Denver claims AI-powered dash cams nearly eliminated unsafe driving among staff

After a year of using AI-powered dash cameras, Denver claims it's nearly eliminated unsafe driving among its fleet vehicle operators.
white vans in a row
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In the year since Denver’s transportation department migrated its vehicle fleet operations to cloud software with centralized data-sharing and artificial intelligence-powered dash cameras, the consolidated city and county government claims to have almost completely eliminated unsafe driving practices among its staff.

The upgraded system, Samsara Connected Operations Cloud, connects operations across more than 40 Denver divisions and agencies that operate vehicles on city streets. The new system consolidates driver and vehicle data, which local officials said has allowed them to proactively manage their fleet operations and performance. Along with an improvement in safety and efficiency on the roads, officials said the new system will also help Denver achieve its sustainability goal of a 65% reduction in emissions by 2030.

Bill Zollo, who manages the Denver’s transportation department’s fleet division, told StateScoop in an email interview that the previous fleet management system was so slow to provide indicators about maintenance that vehicles often broke down before the warnings arrived. The department also couldn’t see data from other agencies, such as the safety team, making it difficult to communicate about incidents and vehicle maintenance.

Zollo said the city spent about 18 months planning the project, but installing the dash cameras in about 1,900 vehicles and connecting them to the software only took six weeks. Denver selected Samsara, he said, because it was the only company to meet all its requirements, including not requiring the purchase of additional proprietary devices, like tablets.


In the last year, Denver has reported a 99% decrease in “harsh” driving, a 98% drop in distracted driving and a 94% reduction in safety incidents across its vehicle fleet. Local officials attributed this to Samsara’s dash cameras, which automatically capture and upload high-definition video to the cloud for review.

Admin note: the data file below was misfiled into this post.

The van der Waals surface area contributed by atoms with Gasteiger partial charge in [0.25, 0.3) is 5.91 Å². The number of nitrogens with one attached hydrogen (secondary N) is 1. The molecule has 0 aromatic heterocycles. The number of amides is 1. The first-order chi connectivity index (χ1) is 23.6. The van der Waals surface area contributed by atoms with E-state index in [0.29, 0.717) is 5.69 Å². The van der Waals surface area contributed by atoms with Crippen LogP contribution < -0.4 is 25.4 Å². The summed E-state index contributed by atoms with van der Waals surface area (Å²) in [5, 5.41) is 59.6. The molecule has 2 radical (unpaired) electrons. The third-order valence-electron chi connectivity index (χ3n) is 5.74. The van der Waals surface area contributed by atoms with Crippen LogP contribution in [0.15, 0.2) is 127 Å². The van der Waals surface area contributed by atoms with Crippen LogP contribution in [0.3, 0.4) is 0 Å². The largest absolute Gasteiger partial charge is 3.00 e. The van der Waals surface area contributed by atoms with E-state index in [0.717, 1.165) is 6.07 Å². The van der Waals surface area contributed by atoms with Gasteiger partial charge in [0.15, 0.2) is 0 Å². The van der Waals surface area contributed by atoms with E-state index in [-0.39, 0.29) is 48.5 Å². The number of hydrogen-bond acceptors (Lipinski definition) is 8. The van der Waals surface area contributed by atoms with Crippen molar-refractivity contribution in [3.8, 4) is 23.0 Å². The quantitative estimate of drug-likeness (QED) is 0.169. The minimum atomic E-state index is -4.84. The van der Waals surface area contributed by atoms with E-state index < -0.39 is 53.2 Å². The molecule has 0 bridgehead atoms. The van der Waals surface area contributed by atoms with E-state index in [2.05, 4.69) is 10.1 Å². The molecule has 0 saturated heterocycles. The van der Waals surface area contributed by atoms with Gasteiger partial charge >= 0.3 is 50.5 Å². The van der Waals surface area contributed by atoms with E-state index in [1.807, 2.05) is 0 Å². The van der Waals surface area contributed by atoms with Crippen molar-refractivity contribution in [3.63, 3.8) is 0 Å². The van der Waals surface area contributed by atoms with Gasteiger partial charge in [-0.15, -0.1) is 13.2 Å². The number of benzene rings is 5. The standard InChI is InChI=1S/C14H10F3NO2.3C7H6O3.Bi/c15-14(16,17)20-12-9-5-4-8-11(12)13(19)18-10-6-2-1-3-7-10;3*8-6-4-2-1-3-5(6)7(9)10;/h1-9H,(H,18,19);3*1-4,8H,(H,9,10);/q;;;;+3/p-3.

Denver officials use the footage to identify and correct driver behaviors, aided by the software’s coaching tools, which provide real-time feedback for drivers to improve their habits while on the road. From that data, drivers are assigned safety scores, which one safety supervisor said have led to improved driver awareness on the road: Denver’s fleet has seen a decrease in incident severity, with accidents in the “moderate, major, or extensive” category dropping 60% in one year, according to Samsara.

“We use Safety Scores to incentivize drivers with wellness program points, gift cards, and other rewards, and the scores make them more aware of their habits overall,” Tony Schwegmann, the safety and industrial hygiene supervisor with Denver’s transportation department, said in a case study published by the company. “They check their numbers and trends because they want to be at the top, so it makes them more aware when driving.”

Officials also said that Samsara has been helpful to Denver’s fleet technicians, as they are able to quickly locate equipment for preventative maintenance. Samsara can generate reports that spot potential vehicle issues before they escalate, helping to prevent down time.

“For example, missing a diesel particulate filter fault code could lead to the filter becoming so clogged that it requires removal and cleaning, resulting in additional cost and down time for the vehicle,” Zollo said. “By checking these critical codes on a weekly basis, we remain on top of issues before they become bigger problems.”


Denver is also using Samsara and its data-sharing capabilities to support several city initiatives, including the climate goals of its Office of Climate Action, Sustainability and Resiliency. The office uses the system’s fuel usage data reports to help direct policy and action for meeting emission-reduction goals.

Keely Quinlan

Written by Keely Quinlan

Keely Quinlan reports on privacy and digital government for StateScoop. She was an investigative news reporter with Clarksville Now in Tennessee, where she resides, and her coverage included local crimes, courts, public education and public health. Her work has appeared in Teen Vogue, Stereogum and other outlets. She earned her bachelor’s in journalism and master’s in social and cultural analysis from New York University.

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